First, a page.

Health Literacy in the Pharmacy


By: Swana Thomas, PharmD, MPH 2018
Published in the Pharmacy Times

A patient walks into your pharmacy to pick up a new medication. You ask whether she has any questions, and she timidly shakes her head to say no. She thanks you and walks away, but right before turning the corner, she reads the prescription and runs back because she realizes she doesn’t know anything about the medication.

Being the medication expert, you provide her with counseling points, and since she’s interested in supplemental reading, you print out further information before sending her on her way. You hope the literature will help her, encourage compliance, and ultimately improve her health status. However, you must have wondered at some point: do all patients understand what you hand out to them? The truth is, most don’t.

The US Department of Health and Human Services defines health literacy as “the degree to which individuals have the capacity to obtain, process, and understand basic health information and services needed to make appropriate health decisions.” Basically, it’s the ability to understand health literature provided by medical professionals in order to make educated, confident health decisions.

Let’s put your health literacy to the test! Below, there are 3 lines, each with 3 words. Read the first word aloud, then determine which of the next 2 words is either the “distractor” or the “key” to the first word. The “key” is the word most likely to be associated with the first word. The “distractor” is the word least likely to be associated with the first word.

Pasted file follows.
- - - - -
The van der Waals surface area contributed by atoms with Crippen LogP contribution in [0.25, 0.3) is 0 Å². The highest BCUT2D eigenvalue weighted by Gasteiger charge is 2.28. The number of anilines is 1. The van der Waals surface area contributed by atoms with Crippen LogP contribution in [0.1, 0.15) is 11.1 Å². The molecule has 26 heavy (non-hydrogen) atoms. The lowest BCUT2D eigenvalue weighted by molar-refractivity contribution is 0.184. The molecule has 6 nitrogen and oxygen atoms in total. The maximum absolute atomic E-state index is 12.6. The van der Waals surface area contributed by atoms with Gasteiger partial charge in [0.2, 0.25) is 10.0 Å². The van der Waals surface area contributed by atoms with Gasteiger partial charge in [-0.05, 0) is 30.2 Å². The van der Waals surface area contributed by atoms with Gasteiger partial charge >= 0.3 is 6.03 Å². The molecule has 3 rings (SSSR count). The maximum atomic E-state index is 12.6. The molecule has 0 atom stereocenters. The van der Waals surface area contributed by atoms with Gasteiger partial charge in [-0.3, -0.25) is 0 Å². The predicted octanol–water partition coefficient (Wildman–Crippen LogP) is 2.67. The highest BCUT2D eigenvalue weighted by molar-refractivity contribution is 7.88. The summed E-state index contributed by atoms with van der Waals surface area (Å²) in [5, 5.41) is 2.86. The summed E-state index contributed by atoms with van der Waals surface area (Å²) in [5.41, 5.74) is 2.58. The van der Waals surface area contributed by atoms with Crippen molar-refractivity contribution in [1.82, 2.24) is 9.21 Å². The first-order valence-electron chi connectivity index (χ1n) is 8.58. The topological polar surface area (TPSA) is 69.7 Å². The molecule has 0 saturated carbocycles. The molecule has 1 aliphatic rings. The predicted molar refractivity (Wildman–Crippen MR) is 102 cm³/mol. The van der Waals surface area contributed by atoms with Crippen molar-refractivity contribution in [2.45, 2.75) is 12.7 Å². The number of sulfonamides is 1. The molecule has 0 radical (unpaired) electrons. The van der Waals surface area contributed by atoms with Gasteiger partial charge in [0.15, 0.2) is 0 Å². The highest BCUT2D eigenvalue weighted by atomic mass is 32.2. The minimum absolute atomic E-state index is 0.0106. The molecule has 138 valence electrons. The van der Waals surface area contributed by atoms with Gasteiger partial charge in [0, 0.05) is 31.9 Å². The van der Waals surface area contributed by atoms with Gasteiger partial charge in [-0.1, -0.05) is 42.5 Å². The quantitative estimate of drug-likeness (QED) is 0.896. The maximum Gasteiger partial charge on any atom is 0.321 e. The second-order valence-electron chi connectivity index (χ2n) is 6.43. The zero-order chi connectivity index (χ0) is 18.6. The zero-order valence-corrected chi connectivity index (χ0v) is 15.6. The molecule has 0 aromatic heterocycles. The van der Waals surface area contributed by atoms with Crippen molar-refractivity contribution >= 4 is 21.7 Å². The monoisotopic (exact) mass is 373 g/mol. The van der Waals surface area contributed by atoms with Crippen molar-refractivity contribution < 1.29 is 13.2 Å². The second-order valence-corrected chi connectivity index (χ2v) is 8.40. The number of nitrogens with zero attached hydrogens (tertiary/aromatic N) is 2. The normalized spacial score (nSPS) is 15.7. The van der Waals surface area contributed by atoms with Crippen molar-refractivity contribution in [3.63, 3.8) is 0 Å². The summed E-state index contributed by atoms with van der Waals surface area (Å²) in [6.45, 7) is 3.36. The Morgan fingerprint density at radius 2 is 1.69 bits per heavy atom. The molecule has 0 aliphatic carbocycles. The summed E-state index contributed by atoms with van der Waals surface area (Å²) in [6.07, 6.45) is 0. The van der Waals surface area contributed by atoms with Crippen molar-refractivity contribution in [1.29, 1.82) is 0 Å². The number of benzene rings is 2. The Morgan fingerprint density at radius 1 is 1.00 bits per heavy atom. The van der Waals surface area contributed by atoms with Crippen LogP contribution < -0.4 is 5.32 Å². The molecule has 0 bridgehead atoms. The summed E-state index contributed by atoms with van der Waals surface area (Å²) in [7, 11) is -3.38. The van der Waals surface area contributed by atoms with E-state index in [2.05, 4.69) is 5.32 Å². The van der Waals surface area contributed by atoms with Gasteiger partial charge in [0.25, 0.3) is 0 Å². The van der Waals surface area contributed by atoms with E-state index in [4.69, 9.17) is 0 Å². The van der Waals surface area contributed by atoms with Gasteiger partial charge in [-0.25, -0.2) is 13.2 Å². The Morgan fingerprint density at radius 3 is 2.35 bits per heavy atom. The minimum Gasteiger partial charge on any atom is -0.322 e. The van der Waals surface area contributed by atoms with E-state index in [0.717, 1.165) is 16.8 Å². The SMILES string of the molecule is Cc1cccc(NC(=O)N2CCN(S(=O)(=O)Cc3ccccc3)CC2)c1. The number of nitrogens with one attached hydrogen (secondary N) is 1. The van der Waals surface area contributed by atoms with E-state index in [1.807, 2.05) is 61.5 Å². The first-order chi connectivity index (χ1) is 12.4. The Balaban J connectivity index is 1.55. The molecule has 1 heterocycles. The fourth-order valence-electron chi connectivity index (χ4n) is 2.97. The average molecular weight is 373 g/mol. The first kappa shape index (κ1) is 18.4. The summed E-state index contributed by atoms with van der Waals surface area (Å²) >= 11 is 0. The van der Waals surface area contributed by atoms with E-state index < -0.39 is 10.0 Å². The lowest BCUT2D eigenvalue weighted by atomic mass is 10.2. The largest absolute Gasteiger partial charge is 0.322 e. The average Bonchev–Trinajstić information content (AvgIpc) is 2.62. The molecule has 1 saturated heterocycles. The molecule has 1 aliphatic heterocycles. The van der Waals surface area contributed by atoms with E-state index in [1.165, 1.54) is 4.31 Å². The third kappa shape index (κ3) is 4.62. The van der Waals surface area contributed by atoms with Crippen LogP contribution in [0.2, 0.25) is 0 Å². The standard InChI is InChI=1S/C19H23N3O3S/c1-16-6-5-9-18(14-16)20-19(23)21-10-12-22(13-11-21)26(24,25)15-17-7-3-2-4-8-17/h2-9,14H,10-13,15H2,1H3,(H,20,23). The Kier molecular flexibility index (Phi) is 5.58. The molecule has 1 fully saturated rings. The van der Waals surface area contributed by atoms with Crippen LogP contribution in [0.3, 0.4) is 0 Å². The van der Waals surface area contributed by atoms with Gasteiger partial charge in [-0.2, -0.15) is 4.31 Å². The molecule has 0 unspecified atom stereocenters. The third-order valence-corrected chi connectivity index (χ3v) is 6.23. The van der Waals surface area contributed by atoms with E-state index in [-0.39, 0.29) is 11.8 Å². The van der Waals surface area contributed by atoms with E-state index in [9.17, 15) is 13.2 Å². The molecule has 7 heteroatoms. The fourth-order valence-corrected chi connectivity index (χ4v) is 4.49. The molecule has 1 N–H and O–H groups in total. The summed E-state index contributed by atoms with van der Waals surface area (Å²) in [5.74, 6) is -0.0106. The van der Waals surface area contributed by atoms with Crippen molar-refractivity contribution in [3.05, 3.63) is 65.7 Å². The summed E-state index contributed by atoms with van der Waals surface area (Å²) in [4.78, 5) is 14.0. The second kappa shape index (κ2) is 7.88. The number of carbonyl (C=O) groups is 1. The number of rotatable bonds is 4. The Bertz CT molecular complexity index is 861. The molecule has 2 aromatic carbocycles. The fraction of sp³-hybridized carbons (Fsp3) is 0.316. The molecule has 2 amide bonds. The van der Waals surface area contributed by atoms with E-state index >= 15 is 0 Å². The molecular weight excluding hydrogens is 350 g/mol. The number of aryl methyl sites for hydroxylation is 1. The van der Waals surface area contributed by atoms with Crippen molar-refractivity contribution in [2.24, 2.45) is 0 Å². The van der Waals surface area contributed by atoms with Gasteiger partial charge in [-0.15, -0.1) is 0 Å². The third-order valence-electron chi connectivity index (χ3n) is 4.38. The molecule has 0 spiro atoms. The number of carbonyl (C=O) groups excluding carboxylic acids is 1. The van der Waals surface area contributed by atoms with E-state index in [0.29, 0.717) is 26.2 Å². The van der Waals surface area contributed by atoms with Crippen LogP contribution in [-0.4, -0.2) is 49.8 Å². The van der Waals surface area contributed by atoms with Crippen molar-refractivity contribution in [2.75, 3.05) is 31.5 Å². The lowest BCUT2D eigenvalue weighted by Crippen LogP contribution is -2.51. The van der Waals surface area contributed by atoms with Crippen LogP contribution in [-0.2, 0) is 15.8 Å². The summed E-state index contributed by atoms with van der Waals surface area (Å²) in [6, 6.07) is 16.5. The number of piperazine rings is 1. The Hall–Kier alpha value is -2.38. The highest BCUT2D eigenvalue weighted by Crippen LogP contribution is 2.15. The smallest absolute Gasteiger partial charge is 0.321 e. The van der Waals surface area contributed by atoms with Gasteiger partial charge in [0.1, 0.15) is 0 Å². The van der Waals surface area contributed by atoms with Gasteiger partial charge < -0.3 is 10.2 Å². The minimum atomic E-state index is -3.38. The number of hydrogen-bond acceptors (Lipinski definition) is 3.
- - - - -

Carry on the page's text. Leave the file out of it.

Here’s an example:
· Diabetes: sugar/salt

“Diabetes” is the word to read aloud, “sugar” is the key, and “salt” is the distractor.

Now, you try! The answers are listed at the bottom of the article:
· Medications: instrument/treatment
· Constipation: blocked/loose
· Syphilis: condom/contraception

For most of you, this association exercise wasn’t difficult. For more than 35% of Americans, however, it would take more than mere minutes to complete.

Health literacy is broken into 4 categories: below basic, basic, intermediate, and proficient. About 35% of Americans fall into the below basic to basic category (eg, a K- to 6th-grade reading level), which means they can only read and follow a set of directions from their prescriber or read a brochure on Zostavax and then iterate what the vaccination is indicated for.

About 53% of Americans are intermediately health literate (eg, a 7th- to 8th-grade reading level). They can read a prescription label for a medication to be taken twice daily and deduce when to take the drug without being told it’s taken approximately 12 hours apart. The remaining Americans are considered proficient (eg, a reading level of high school and above), which means they can do more algebraic calculations and comprehend the use of common medical jargon.

What makes medical pamphlets more difficult is the verbiage used could be categorized as requiring intermediate to proficient health literacy, meaning they could be “difficult” or “extremely challenging” to comprehend.

Why Pharmacists Should Be Aware of Health Literacy

  1. To reduce medication error morbidity/mortality rates. Low health literacy is linked to a higher risk of morality and emergency visits and has led to increased health disparities.
  2. To help patients become more active in their medication management. Knowing about their medication and that their role at home is so vital to their health makes patients want to achieve compliance and envision optimal health.
  3. To build trust. Taking the time to counsel patients, answer their questions, and find information that’s easy for them to understand builds the bridge of trust from the patient to the health care professional.

How Pharmacists Can Help